By November 28, 2011 0 Comments Read More →

Mary Karr’s Lit: One Book, Two Groups

Last week I had the opportunity to facilitate my colleague’s book group’s discussion of Mary Karr’s third memoir, Lit. My book group had discussed Lit earlier in the year. I was especially interested in how the reception of the book might differ between groups. And differ it did.

Karr’s no-holds-barred memoir dives into her alcoholic binges as a new mother. Like my group, this group also found Karr initially off-putting, as one reader said, “a person I don’t want to meet.” But whereas my group had found themselves warming after an initial chill, many in this group never found sympathy with Karr or found very little.

We discussed the possible difference between autobiography and memoir, coming to the conclusion that memoirs can focus on an aspect or small time period in a life, thus enabling a person to write multiple books about their lives. The group said they felt Karr was self-absorbed but did admit she had a gift for writing.

Other observations that came up in the discussion that did not come up in the prior one: they would have liked to see the same book written from her husband’s or even her son’s perspective and they found Karr’s mother more compelling than Karr herself.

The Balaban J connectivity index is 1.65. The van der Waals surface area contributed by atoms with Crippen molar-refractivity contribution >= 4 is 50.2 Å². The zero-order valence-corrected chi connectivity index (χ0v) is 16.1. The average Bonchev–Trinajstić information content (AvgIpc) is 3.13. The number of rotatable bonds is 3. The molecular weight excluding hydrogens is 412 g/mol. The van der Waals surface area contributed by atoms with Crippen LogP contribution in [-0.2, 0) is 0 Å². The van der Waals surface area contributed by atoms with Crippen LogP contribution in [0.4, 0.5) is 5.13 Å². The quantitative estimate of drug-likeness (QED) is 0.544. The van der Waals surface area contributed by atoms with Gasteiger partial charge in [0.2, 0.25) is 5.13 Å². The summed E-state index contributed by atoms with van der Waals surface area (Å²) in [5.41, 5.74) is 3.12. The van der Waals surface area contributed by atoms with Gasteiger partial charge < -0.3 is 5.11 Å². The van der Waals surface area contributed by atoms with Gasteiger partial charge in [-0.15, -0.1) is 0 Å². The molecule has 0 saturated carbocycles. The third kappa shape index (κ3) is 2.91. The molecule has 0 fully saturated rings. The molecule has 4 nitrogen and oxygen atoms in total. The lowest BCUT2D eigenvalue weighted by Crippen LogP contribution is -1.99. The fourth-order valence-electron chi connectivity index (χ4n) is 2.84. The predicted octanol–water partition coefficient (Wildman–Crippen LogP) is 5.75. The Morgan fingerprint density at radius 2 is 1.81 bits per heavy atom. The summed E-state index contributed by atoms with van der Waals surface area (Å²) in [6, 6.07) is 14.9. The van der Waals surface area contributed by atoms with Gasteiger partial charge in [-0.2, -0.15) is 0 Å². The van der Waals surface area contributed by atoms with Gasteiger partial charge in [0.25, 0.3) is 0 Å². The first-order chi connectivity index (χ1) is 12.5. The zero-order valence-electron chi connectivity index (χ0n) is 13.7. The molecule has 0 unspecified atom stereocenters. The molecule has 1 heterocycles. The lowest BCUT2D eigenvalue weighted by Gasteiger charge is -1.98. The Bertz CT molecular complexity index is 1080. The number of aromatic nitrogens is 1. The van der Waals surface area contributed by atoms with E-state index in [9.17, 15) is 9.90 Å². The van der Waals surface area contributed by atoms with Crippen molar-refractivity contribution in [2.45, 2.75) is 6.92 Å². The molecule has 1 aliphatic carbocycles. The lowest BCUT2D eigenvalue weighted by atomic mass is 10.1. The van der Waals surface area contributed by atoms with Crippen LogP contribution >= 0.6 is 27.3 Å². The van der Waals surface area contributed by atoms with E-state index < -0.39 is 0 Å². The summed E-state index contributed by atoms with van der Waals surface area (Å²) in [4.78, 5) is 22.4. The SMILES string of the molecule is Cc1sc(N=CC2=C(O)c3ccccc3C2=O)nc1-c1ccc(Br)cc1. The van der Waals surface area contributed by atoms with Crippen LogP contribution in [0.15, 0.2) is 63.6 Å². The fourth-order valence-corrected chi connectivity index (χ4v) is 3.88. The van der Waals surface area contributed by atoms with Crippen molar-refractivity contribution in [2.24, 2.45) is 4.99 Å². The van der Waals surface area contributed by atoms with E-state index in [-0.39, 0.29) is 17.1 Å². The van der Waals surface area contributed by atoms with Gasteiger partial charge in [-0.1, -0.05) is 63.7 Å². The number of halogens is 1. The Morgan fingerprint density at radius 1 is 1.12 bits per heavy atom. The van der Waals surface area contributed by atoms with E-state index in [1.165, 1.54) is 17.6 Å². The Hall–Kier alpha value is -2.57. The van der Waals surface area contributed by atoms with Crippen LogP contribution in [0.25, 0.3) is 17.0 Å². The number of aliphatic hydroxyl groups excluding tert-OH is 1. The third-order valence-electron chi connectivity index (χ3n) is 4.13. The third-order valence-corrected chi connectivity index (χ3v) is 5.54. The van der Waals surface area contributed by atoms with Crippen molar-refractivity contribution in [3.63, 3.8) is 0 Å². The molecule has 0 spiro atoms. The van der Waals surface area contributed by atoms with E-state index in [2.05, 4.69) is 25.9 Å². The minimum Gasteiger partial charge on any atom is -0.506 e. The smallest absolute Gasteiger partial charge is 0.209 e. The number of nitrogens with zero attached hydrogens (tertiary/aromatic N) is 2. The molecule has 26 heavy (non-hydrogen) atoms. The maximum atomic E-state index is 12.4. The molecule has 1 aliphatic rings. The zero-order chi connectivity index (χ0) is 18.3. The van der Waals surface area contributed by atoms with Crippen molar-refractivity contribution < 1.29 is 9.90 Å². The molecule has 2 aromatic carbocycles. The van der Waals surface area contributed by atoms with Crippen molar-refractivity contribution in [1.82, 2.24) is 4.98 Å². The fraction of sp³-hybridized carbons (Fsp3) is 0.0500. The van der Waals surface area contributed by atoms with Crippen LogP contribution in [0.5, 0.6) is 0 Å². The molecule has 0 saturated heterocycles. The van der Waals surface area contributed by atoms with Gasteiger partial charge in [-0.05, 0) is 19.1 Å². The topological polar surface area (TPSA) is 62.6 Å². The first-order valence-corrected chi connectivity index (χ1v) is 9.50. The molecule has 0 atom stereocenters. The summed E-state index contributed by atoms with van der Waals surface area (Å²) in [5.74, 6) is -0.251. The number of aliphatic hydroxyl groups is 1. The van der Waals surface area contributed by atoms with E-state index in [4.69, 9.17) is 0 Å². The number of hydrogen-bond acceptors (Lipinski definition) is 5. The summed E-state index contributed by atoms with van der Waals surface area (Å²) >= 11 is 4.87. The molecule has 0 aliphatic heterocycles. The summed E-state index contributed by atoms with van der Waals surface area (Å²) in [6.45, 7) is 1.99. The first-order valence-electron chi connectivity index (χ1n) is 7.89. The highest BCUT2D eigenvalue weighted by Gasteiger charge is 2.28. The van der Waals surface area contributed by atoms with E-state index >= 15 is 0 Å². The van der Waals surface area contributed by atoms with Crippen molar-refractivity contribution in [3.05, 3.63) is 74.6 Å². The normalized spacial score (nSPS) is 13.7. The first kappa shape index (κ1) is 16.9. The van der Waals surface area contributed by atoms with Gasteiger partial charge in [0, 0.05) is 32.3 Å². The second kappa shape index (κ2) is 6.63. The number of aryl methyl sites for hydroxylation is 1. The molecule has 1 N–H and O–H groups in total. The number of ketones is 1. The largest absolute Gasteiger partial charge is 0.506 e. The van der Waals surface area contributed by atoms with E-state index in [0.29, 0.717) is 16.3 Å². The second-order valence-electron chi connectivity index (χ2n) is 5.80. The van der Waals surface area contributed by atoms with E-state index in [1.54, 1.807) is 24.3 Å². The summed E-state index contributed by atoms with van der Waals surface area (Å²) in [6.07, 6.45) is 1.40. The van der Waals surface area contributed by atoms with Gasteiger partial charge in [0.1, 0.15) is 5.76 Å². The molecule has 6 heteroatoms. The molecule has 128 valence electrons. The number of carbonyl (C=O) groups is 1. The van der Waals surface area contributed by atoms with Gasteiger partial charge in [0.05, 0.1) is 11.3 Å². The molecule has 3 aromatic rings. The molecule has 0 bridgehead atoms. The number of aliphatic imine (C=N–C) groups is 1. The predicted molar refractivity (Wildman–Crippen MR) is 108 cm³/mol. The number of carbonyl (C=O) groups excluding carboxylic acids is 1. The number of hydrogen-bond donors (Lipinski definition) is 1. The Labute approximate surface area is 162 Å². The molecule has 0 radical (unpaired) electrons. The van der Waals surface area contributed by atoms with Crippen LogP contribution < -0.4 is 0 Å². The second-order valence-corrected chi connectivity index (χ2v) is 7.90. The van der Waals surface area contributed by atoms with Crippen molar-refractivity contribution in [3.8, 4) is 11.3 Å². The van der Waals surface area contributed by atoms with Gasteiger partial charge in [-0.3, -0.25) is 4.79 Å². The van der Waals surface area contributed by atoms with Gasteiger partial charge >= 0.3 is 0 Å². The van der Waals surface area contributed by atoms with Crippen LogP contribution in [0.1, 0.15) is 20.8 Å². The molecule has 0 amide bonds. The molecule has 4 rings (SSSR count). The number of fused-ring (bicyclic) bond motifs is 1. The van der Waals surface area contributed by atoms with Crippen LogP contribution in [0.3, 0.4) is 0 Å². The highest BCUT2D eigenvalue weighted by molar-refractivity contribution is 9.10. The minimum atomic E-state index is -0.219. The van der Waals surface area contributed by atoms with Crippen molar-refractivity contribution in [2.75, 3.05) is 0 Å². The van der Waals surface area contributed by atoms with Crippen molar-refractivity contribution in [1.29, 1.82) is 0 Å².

We also talked more about the title. Lit obviously refers to a common euphemism for drinking, “getting lit,” but we discussed how it could also refer to literature and to being lit from within through the power of faith.

One question I posed to the group as they were harder on Karr overall was whether we are harder on women than men when it comes to drinking or child neglect and whether we are easier on male writers who drink despite their parental responsibilities than women. We didn’t come to a conclusion on this, but it is an assumption that Karr defends against, to some degree, in her self-deprecation and humor. We also talked about why Karr starts her memoir with a letter to her son. Has she truly made amends to him?

Any way you slice it, Mary Karr’s Lit provides plenty to talk about.

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About the Author:

Misha Stone is a readers' advisory librarian with The Seattle Public Library. Follow her on Twitter at @ahsimlibrarian.

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